Other Types Of Crop Insurance
In addition to those listed above, there are other types of crop insurance for farmers. They are less common, but some deserve special attention:
- T-yields crop insurance. The policy assesses the potential yield and is typically used if the client cannot provide a production history of at least four previous years2020 Crop Insurance Handbook. United States Department of Agriculture. Risk Management Agency. rma.usda.gov.
- Prevent plant crop insurance. It is used if the insured culture cannot be planted due to, for example, extreme weather conditionsPrevented Planting. U.S. Department of Agriculture, Risk Management Agency. rma.usda.gov.
Parametric crop insurance (index based crop insurance). This coverage type is calculated based on a predicted event, such as exceeding a certain level of precipitation in a particular area.
- Catastrophic crop insurance. CAT is part of the US FCIP and covers costs over 50% of the average yieldPlastina, Alejandro. Drollette, Ryan. Current Crop Insurance Policies. Iowa State University. extension.iastate.edu over the farm’s life.
- Crop production insurance. This policy insures growers if the harvest falls below the guaranteed production volume, which is calculated on the history of the particular enterprise’s yield.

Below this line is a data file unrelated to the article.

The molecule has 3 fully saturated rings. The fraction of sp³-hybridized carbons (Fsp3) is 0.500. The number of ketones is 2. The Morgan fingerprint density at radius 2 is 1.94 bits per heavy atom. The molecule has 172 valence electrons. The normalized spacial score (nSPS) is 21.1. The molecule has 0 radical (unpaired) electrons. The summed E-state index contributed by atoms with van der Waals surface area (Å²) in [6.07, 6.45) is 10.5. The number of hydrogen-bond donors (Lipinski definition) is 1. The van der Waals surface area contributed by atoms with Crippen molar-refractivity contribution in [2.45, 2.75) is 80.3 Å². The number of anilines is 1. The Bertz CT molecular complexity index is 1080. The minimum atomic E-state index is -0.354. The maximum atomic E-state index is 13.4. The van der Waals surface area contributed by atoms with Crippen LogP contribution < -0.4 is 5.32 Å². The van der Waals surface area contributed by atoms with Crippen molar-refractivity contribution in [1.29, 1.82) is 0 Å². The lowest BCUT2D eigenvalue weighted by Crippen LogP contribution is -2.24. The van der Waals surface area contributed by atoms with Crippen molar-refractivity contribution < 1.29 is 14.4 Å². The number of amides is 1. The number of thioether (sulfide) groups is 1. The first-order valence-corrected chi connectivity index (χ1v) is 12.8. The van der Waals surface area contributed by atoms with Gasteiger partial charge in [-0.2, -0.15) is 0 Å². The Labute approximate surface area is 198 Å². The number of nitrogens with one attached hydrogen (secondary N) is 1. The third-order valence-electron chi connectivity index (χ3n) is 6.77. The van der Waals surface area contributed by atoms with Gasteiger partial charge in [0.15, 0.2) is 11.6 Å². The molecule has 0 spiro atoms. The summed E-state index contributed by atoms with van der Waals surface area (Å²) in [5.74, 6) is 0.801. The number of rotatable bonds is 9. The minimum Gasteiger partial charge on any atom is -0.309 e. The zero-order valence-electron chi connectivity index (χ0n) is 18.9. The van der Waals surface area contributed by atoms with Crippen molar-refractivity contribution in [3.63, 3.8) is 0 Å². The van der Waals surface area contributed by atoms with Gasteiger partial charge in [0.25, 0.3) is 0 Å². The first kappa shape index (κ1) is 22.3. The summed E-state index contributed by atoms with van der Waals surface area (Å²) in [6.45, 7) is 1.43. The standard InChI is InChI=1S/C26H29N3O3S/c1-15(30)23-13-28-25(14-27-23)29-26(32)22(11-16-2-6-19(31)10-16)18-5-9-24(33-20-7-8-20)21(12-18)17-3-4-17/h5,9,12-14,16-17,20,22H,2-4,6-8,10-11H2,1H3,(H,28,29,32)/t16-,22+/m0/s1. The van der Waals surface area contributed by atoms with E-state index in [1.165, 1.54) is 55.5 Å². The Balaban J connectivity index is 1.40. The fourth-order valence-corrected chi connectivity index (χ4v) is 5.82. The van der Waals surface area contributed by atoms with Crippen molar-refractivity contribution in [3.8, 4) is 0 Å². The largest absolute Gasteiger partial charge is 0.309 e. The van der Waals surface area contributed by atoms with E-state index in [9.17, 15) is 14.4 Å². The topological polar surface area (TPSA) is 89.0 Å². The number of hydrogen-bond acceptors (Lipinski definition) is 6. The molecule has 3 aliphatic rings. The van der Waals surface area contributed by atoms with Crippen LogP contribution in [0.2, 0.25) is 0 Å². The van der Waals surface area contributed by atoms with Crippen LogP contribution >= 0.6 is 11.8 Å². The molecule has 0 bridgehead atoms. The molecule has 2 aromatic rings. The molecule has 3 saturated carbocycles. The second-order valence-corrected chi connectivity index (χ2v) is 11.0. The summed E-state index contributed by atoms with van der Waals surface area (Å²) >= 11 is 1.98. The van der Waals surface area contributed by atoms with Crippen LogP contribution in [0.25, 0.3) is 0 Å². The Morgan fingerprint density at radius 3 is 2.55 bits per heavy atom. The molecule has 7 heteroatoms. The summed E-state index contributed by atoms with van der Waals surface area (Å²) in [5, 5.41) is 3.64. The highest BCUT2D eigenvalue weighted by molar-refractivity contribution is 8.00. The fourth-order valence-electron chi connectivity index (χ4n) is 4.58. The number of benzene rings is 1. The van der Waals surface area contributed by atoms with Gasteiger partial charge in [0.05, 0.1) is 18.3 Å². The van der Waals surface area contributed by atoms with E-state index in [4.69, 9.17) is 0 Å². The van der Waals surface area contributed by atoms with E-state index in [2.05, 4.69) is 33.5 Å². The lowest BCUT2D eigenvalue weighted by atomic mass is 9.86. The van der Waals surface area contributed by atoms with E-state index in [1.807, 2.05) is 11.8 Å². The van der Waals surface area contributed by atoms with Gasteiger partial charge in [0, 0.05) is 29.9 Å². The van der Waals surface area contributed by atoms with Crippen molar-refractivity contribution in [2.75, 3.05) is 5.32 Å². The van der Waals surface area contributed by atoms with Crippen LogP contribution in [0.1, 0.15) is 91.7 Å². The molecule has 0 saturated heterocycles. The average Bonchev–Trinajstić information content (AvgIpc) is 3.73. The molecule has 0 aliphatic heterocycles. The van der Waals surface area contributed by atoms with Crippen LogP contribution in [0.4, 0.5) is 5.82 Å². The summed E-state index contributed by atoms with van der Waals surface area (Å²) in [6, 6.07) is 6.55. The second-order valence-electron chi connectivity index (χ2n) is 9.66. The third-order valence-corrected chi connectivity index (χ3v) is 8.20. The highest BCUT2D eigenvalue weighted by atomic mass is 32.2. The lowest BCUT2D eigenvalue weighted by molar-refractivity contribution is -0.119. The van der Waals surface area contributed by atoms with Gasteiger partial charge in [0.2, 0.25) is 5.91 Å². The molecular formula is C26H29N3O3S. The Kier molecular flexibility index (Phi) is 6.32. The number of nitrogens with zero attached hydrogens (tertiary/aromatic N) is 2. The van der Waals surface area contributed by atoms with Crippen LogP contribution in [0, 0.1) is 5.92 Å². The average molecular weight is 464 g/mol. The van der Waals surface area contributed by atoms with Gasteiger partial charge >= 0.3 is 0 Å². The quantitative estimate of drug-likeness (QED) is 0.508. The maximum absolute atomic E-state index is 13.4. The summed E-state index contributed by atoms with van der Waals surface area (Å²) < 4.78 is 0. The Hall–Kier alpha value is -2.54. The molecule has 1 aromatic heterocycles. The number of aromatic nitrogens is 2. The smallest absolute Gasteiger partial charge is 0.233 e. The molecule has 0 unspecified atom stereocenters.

Exclusions: cases different types of crop insurance don’t cover
There are situations in which coverage companies are not required to pay compensation. Here are some examples:
- nuclear risks and losses associated with war;
- the destruction of yield by state’s decision;
- damage caused by animals and birds, and so on.
What Crops Are Eligible For Crop Insurance?
All major cultures are eligible for crop protection insurance. However, the features of damage coverage and the amount of financial assistance differ depending on the region. For example, the US FCIP covers standard crops like soybeans, corn, and wheat and excludes specialty yields with more than 300 products. It can be fresh or processed fruits, vegetables, spices, herbs, hazelnuts, honey, tea, and so on. Such crops are also excluded from the USDA’s income support programs in the US.